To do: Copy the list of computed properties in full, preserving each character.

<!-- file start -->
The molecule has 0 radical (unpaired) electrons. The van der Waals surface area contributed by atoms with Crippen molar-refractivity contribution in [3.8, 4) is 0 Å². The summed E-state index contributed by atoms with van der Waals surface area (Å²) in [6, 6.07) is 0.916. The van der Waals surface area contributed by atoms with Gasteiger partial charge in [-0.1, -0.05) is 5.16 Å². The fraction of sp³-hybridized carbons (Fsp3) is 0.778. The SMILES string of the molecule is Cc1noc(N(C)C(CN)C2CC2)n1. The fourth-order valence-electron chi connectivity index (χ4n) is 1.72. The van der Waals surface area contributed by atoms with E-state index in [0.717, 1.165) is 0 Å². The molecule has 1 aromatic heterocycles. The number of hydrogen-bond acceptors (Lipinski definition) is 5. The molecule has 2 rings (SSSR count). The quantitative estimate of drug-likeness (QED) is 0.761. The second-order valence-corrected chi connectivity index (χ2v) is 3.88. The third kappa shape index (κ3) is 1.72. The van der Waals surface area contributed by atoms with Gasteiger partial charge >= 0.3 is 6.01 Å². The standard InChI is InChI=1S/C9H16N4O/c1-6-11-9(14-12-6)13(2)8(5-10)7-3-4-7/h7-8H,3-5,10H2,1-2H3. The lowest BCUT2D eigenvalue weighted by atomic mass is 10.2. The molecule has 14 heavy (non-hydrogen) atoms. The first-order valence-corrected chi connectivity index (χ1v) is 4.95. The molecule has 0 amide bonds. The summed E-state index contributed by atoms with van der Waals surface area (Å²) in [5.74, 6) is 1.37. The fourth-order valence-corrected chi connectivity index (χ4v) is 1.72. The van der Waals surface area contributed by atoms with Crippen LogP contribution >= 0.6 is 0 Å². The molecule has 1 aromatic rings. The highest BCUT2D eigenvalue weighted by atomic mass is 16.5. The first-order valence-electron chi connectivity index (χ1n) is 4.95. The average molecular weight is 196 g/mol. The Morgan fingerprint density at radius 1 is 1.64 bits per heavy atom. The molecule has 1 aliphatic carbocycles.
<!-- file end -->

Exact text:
The molecule has 0 radical (unpaired) electrons. The van der Waals surface area contributed by atoms with Crippen molar-refractivity contribution in [3.8, 4) is 0 Å². The summed E-state index contributed by atoms with van der Waals surface area (Å²) in [6, 6.07) is 0.916. The van der Waals surface area contributed by atoms with Gasteiger partial charge in [-0.1, -0.05) is 5.16 Å². The fraction of sp³-hybridized carbons (Fsp3) is 0.778. The SMILES string of the molecule is Cc1noc(N(C)C(CN)C2CC2)n1. The fourth-order valence-electron chi connectivity index (χ4n) is 1.72. The van der Waals surface area contributed by atoms with E-state index in [0.717, 1.165) is 0 Å². The molecule has 1 aromatic heterocycles. The number of hydrogen-bond acceptors (Lipinski definition) is 5. The molecule has 2 rings (SSSR count). The quantitative estimate of drug-likeness (QED) is 0.761. The second-order valence-corrected chi connectivity index (χ2v) is 3.88. The third kappa shape index (κ3) is 1.72. The van der Waals surface area contributed by atoms with Gasteiger partial charge >= 0.3 is 6.01 Å². The standard InChI is InChI=1S/C9H16N4O/c1-6-11-9(14-12-6)13(2)8(5-10)7-3-4-7/h7-8H,3-5,10H2,1-2H3. The lowest BCUT2D eigenvalue weighted by atomic mass is 10.2. The molecule has 14 heavy (non-hydrogen) atoms. The first-order valence-corrected chi connectivity index (χ1v) is 4.95. The molecule has 0 amide bonds. The summed E-state index contributed by atoms with van der Waals surface area (Å²) in [5.74, 6) is 1.37. The fourth-order valence-corrected chi connectivity index (χ4v) is 1.72. The van der Waals surface area contributed by atoms with Crippen LogP contribution >= 0.6 is 0 Å². The molecule has 1 aromatic rings. The highest BCUT2D eigenvalue weighted by atomic mass is 16.5. The first-order valence-electron chi connectivity index (χ1n) is 4.95. The average molecular weight is 196 g/mol. The Morgan fingerprint density at radius 1 is 1.64 bits per heavy atom. The molecule has 1 aliphatic carbocycles.